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What to Do With a One-Star Review on Your Published Book

Hi, writers!

What do you do with a one-star review?

While that question automatically implies that you’re already published, don’t feel excluded if you’re not quite yet. The larger concept this video covers can apply to any critique you get across the writing board.

Whenever you put something out there to anyone, whether it’s an individual, a writing group or a published platform, you’re opening yourself up to critique and maybe even criticism. There’s no way to avoid it.

So let’s say you’ve published a book and you get a one-star review. Your first response is probably going to be one of horror. How could you have gotten a one-star review? What did you do that was so bad? What triggered your reader to like your book so little?

Those questions are all understandable. Even unavoidable. But what you do about your one-star review is completely controllable.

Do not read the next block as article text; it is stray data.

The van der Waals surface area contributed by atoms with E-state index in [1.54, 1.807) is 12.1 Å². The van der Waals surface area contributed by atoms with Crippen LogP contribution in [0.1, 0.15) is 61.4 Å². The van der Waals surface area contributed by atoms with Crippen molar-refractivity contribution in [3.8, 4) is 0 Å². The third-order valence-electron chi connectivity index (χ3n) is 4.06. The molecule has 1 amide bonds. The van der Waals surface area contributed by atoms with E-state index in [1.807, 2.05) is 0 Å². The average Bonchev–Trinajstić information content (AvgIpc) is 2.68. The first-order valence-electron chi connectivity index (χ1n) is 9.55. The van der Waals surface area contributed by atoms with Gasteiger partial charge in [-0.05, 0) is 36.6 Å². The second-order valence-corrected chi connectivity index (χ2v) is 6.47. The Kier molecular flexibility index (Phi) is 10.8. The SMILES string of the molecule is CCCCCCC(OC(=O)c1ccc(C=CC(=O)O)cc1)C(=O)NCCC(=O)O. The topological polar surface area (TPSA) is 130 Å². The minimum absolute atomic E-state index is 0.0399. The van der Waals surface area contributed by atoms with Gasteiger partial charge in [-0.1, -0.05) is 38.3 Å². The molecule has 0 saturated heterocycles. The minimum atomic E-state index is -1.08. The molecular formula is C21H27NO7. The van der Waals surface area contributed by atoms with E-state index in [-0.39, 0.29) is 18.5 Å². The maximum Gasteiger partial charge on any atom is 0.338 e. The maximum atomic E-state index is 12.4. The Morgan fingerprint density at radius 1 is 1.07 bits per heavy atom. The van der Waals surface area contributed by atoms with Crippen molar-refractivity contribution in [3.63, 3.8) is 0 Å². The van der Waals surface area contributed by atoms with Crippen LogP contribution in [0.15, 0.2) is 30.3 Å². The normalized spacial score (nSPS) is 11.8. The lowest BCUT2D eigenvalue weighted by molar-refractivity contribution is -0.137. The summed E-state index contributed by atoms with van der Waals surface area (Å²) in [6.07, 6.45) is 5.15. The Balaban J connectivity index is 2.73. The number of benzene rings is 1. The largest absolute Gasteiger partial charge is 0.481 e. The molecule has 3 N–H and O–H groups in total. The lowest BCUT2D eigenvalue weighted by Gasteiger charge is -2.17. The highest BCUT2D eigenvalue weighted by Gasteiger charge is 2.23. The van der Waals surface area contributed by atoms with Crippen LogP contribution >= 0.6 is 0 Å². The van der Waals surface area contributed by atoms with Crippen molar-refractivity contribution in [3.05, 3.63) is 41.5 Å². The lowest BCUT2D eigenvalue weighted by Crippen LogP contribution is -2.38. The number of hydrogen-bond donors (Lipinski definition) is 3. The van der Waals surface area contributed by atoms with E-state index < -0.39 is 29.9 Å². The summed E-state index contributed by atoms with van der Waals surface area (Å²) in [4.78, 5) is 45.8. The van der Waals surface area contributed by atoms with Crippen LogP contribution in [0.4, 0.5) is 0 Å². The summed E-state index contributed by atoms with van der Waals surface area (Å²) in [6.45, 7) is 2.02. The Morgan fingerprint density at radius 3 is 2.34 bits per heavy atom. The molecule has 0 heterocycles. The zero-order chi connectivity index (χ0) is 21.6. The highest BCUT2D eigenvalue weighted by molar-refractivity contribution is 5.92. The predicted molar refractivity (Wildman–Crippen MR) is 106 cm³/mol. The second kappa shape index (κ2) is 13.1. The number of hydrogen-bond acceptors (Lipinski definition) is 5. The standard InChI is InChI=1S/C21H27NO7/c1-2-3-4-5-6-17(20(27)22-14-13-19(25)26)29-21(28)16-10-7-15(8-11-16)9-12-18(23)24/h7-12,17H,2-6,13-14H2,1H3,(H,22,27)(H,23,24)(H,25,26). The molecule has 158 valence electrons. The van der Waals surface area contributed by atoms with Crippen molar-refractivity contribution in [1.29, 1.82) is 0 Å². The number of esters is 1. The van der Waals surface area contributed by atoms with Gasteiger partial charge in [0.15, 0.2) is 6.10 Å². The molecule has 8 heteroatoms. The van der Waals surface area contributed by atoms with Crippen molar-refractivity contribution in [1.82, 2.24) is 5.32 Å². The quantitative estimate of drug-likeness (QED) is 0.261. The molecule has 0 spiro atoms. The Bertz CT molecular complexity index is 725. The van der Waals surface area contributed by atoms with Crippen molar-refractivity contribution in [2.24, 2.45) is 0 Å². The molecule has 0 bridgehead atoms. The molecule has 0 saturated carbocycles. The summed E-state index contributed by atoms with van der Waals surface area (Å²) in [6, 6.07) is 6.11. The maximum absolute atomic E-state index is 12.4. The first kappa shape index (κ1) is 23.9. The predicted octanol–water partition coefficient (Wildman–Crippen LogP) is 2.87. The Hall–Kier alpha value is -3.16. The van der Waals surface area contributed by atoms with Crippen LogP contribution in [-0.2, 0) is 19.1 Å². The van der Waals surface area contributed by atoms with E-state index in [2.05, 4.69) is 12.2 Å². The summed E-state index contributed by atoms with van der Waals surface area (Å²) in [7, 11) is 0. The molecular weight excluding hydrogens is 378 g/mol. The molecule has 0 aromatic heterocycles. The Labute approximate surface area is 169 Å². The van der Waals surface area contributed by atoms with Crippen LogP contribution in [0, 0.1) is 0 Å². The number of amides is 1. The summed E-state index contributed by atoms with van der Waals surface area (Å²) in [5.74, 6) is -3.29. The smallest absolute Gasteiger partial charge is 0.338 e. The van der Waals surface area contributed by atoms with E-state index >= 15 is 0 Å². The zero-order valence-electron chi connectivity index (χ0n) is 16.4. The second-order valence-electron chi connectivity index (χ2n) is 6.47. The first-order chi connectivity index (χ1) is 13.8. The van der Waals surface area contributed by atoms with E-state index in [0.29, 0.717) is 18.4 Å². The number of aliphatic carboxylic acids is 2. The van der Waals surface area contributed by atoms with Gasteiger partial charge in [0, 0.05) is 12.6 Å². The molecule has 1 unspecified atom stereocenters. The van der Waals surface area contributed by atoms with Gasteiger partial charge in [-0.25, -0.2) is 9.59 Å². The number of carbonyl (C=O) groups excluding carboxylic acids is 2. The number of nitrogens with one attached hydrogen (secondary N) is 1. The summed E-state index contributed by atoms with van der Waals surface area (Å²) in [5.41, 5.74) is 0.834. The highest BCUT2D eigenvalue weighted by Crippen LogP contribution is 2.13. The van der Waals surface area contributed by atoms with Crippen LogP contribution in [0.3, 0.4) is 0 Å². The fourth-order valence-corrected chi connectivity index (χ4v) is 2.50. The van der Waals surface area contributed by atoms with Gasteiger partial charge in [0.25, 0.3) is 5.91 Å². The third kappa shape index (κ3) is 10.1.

This includes whether or not you follow up on your urge to post about it on one of your Facebook writers groups. Where, for the record, chances are high you won’t get helpful responses in this regard.

I’ve seen it happen too many times, hence the reason I’m making this video. Some unfortunate writer gets a negative reaction to his or her published piece and goes right to asking the writers group, “What should I do? I just got a one-star review!”

Then the sympathetic responses start pouring in.

“Don’t let the negativity in!”

“Some people just can’t be pleased.”

“Forget about them. They don’t matter.”

But here’s a thought. Maybe you should let the negativity in. Maybe it’s not a matter of people being unpleasable. And maybe their opinion does matter.

By proposing those contrary notions, I’m not telling you to give up on writing. Far from it. This is a call to really practice and improve on your craft.

Strong writers continuously critique themselves, both with and without prompting. So while they always strive not to get a one-star review, if they do, they don’t go looking for unhelpful amounts of sympathy.

That’s not to say they automatically accept outside criticism. They consider it, they evaluate it and then they determine whether it’s worth keeping, filing away or discarding.

It’s not always a pleasant process. But it goes a very long way in helping you not get another one-star review going forward.



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